Child custody matters are the most heated and sensitive discussions in a divorce case. As parents, you always want what’s best for your children, but it can be difficult to communicate and cooperate with your ex regarding child custody. We understand that the complex issues regarding your child can become overwhelming.
Our lawyers will help you through this tough time, advising you and supporting you in all the tough choices and decisions you have to make for your family. If you have concerns about child custody, contact our lawyers today. We have seasoned lawyers who have helped various clients settle child custody matters and reach the most favorable results.
How Does Child Custody Work in Denver, Colorado?
Child custody can be categorized in two ways: physical custody and legal custody.
Physical custody refers to physical matters like where the child will live and who will be obligated to care for them. The parent granted physical custody will shelter the child and support them physically, emotionally, and socially.
To serve the best interest of a child, physical custody is usually split between the parents. This means that the child will go to and from both parents’ houses to give them equal time between both of their parents. However, this is discouraged if the parents live far away from each other as split physical custody might put undue strain on the child.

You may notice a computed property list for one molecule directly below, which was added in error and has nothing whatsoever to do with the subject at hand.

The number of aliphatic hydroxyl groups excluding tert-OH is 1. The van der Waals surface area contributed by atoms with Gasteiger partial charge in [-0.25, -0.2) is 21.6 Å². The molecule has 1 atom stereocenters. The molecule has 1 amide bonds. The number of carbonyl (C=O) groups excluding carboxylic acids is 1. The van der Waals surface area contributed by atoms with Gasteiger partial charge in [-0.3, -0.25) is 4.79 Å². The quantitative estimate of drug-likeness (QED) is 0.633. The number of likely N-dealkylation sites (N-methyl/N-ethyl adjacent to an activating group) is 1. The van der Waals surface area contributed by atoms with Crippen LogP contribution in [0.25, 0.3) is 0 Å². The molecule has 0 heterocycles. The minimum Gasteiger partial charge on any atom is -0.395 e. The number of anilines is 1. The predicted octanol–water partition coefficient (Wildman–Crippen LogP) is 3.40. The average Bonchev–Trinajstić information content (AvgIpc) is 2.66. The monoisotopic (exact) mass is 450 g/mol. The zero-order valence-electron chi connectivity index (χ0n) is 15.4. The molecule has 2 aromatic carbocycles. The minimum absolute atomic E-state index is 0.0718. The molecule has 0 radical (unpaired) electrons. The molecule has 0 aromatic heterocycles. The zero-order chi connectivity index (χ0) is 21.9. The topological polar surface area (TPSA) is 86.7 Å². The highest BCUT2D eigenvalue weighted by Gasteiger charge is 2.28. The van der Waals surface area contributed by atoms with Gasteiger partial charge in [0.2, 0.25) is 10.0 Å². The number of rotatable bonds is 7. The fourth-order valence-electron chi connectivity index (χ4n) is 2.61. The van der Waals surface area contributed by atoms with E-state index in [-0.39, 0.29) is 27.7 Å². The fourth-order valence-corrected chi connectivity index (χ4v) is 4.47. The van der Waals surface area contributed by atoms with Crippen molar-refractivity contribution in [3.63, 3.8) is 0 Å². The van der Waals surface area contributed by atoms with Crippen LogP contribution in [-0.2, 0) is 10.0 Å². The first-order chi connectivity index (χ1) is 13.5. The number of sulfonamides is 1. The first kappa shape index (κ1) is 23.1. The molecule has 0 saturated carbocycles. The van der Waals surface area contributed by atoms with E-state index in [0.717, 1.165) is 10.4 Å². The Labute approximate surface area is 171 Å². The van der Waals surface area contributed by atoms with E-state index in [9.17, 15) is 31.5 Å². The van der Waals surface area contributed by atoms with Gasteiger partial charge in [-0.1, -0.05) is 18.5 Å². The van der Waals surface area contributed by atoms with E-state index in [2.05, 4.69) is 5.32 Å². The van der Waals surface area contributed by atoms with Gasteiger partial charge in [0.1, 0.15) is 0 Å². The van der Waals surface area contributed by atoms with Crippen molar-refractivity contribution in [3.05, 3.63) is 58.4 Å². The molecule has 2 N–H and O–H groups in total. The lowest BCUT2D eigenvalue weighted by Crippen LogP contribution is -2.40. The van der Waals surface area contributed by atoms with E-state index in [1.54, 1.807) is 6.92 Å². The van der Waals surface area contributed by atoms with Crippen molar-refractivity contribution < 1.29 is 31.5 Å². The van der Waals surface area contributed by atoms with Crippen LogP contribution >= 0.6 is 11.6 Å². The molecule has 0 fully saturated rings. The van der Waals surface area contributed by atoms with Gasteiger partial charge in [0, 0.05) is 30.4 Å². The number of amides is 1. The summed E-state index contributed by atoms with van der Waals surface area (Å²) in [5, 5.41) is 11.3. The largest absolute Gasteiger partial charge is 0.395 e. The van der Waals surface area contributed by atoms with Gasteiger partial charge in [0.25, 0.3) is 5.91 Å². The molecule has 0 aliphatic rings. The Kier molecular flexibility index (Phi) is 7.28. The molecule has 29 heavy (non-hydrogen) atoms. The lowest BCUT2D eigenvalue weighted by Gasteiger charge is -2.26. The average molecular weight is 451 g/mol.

Legal custody, on the other hand, is the right to make major decisions for the child. It’s a parent’s authority to decide on crucial matters like healthcare, education, religion, etc. Legal custody is often split between the parents as well, regardless of who gets physical custody.
The determination of who gets legal custody will ultimately depend on the best interest of the child and who among the parents, if not both, has the capacity to make the best decisions regarding the child’s upbringing.
Allocation of Parental Responsibility
Every parent has a responsibility to care for and raise their children in the best way possible. The number one priority of the court is to order the circumstances that will be in the child’s best interest. Usually, the courts find it ideal for the parents to work together and allocate joint parental responsibilities. However, parenting time and decision-making authority can be allocated to a single parent if the court finds that it will better serve the child’s best interest.
How the Court Allocates Parenting Time
When making decisions about parental responsibilities, the court always determines what is the best interest of the child and who among the parents is most suited to take care of him or her. Even how the parents share time with their children will depend on a variety of factors. Some of these include:
- Child’s wishes, if they are mature enough to decide
- Mental and physical health of the parents and the child
- Relationship of the child with the parents
- Parent’s caretaking history
- Parent’s wishes